The regime of Bashar al-Assad is still strong, and the Western idea of toppling it has proven to be an illusion, according to German Middle East expert Michael Lüders. There are no easy solutions in sight, he told DW.
DW: After the negotiations in Vienna, there is now a road map framework for Syria. It envisages the formation of a transitional government and elections under UN supervision. Has a solution to the conflict thus become more realistic?
Michael Lüders: This meeting in Vienna was a first step in the right direction, because for the first time all foreign parties involved in the war in Syria met at the same table, with the exception of the various warring groups in Syria itself, of course. It was an important meeting, and it will continue two weeks from now. Nevertheless, the war will go on. It will continue to destroy the country. There are no easy solutions in sight. Syria as a central state, as we have known it over decades, has ceased to exist. “Islamic State” has been able to establish a caliphate in parts of Syria and Iraq, and it will be a very serious challenge for Western countries and Russia plus Iran and Saudi Arabia to do away with this caliphate, along with the threat posed by "Islamic State." So, there is still a long way to go, but the importance of this meeting in Vienna was really its symbolic value: the fact that all the parties met for the first time.
The sticking point is the future of Bashar al-Assad, and whether he stays in power. What sort of solution would be acceptable to all parties?
There are two different sides in this civil war, which is also a war waged by outside powers. The Western powers - the Americans, the Europeans, Turkey and the Gulf States - want to see the regime of Bashar al-Assad removed. They want to see a new regime in place in Damascus composed of Sunnis, who are the majority population, and, of course, this new Sunni government would then mean an end to the privileged relations Syria has so far enjoyed with Shiite Iran and with Russia. And for that very reason, neither Russia nor Iran, nor China for that matter, want to see this regime removed.
The future of Bashar al-Assad is not really important from the point of view of Russia and Iran. They don't care about him as a person. Ultimately, he will probably have to go into exile to Russia or elsewhere. But the decisive question is whether the West accepts that its own perception, the belief that it would be possible to topple the regime of Bashar al-Assad, has been proven to be an illusion. It is not possible to topple this regime; it is still strong. Many Syrians, especially religious minorities, continue to support him, not out of love, but out of fear of what might happen after the potential downfall of this regime. That would result in an onslaught by "Islamic State" and possibly their seizing power in Damascus, and religious minorities are, of course, very much afraid of this.
Among the key points in Vienna are the demands that Syria should not be divided and that it should remain secular. How realistic is this, considering the advanced stage of fragmentation of the country?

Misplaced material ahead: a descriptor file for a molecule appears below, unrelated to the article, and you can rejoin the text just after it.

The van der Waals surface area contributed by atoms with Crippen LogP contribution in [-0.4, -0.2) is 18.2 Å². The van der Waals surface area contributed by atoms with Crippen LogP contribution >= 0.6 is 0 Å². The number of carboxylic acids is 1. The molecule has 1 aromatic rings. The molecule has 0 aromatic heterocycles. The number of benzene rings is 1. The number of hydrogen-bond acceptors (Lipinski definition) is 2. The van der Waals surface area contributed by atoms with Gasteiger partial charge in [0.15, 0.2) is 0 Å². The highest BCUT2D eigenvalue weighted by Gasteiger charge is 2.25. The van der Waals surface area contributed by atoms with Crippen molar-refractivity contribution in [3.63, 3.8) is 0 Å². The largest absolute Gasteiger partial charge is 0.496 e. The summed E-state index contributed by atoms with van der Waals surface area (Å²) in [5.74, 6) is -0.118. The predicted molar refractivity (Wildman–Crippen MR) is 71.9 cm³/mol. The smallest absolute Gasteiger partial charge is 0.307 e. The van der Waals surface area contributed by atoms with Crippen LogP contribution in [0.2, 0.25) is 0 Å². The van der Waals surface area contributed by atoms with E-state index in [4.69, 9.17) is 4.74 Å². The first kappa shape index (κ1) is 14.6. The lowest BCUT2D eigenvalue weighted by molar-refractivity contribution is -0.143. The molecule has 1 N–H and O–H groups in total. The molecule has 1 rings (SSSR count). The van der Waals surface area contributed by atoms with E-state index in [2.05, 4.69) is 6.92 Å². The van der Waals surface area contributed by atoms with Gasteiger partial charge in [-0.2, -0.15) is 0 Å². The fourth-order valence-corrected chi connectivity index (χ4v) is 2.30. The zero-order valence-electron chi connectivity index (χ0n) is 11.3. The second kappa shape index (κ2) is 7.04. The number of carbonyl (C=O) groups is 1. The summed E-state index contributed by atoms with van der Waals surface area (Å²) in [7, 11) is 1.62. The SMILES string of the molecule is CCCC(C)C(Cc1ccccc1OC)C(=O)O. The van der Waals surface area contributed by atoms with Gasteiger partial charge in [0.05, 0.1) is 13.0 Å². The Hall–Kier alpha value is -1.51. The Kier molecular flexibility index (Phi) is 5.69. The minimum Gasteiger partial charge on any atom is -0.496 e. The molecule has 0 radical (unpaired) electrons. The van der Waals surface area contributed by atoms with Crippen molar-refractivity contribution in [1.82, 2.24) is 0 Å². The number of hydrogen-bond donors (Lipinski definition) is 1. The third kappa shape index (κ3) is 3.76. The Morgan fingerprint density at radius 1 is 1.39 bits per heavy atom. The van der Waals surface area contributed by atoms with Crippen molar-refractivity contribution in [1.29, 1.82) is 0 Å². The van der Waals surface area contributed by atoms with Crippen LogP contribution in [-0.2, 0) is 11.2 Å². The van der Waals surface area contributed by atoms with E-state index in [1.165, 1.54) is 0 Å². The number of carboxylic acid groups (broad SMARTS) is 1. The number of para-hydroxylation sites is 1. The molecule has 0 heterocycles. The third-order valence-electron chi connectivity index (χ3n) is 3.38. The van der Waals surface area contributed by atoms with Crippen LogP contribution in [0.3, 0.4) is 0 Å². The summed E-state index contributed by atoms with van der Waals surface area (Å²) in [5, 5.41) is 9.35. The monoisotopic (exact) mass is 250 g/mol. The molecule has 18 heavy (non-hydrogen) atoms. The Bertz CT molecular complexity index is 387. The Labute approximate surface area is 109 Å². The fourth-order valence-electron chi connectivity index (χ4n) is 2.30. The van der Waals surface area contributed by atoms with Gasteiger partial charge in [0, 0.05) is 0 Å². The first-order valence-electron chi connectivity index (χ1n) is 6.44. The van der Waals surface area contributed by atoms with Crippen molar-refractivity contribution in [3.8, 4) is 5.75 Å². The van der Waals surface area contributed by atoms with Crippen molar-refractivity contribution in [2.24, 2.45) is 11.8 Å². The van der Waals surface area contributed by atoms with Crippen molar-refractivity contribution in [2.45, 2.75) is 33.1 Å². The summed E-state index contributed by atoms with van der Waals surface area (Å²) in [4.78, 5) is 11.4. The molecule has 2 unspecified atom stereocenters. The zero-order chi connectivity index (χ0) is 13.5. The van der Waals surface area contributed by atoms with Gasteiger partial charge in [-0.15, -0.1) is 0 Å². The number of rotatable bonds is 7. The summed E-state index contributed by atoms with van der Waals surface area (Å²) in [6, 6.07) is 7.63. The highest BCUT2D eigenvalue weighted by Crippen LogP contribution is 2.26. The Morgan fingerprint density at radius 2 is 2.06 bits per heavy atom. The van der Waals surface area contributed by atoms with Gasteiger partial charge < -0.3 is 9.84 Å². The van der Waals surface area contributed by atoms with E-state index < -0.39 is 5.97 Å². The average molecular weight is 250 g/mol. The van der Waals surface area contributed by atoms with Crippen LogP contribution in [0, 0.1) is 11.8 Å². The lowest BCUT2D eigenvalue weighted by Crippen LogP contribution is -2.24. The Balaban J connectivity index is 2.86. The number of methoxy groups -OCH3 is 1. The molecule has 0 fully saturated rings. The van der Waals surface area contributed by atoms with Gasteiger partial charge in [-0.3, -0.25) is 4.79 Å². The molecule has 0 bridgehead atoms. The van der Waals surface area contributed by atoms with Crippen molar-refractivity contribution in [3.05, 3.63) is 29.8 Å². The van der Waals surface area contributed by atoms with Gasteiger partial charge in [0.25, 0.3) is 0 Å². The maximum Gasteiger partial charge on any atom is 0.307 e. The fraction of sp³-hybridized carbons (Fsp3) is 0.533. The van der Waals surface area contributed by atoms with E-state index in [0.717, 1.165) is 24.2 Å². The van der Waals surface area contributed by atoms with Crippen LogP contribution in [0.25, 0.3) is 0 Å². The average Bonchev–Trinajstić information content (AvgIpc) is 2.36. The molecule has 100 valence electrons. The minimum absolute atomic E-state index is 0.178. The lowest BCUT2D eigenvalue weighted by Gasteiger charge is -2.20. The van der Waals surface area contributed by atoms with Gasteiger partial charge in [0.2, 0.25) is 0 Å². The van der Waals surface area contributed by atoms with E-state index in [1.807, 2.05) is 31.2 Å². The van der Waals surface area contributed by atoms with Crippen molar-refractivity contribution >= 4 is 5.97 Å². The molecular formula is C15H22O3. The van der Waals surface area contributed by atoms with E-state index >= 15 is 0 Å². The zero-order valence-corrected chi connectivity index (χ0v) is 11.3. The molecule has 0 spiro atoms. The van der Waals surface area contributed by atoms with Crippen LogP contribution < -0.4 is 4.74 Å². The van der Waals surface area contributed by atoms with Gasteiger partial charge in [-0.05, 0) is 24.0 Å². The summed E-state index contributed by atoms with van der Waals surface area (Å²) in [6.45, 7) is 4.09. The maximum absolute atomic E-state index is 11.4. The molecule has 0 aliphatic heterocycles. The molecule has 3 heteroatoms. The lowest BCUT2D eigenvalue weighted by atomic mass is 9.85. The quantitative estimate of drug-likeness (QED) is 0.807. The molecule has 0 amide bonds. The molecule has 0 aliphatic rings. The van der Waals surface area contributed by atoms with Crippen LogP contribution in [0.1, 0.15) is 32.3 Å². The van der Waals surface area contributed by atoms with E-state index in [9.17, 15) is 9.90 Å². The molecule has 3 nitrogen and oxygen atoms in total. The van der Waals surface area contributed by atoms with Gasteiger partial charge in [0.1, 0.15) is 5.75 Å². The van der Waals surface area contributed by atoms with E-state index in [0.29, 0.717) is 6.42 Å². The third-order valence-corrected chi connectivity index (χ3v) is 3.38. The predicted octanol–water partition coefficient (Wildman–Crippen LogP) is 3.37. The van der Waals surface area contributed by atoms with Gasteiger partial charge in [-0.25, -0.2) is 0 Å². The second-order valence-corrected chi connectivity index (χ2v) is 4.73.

I am afraid to say that there is a lot of wishful thinking involved here, because Syria as a central state has ceased to exist. The regime of Bashar al-Assad controls approximately 30 percent of Syrian territory, the rest having fallen prey to "Islamic State," the Nusra Front, which is the al Qaeda offshoot in Syria, and other Islamic fundamentalist groups. It does not appear very likely that the Syrian army will be able to reconquer those parts of Syria that have been lost along the Turkish and the Iraqi border. The regime itself will focus on the core territory of Syria, but the future of the rest of the country is really very open; nobody knows what is going to happen, or whether it will be possible to beat "Islamic State" militarily. So far there is no indication that this will happen, and the situation both in Syria and Iraq will continue to be very unstable for years to come.
In addition to the peace talks, the White House announced that the US would send special forces to Syria. Is that evidence of a further militarization of the conflict?
In a way, yes. The Americans have realized that their first option - no boots on the ground - is not very realistic. If the Americans want to sincerely confront "Islamic State," they will have to put boots on the ground. But I think the main reason for this American announcement now - that troops will be sent, even if it is only happening in small numbers - the main reason for this declaration is really the fact that the Russians are so present in Syria now; they have dispatched more than 3,000 soldiers to Syria. The Americans don't simply want to accept this. They also want to show that they are still there, that they are engaged, and that they will not leave Syria to the interest of Russia only. There is still a potential confrontation in the air between the Russia and the United States in Syria, and that is what makes this conflict so dangerous.
Michael Lüders is a political scientist, Islamic studies scholar, author and journalist who has worked in the Middle East for many years. Lüders is also deputy chairman of the German Orient-Foundation, as well as chairman of the German-Arab association.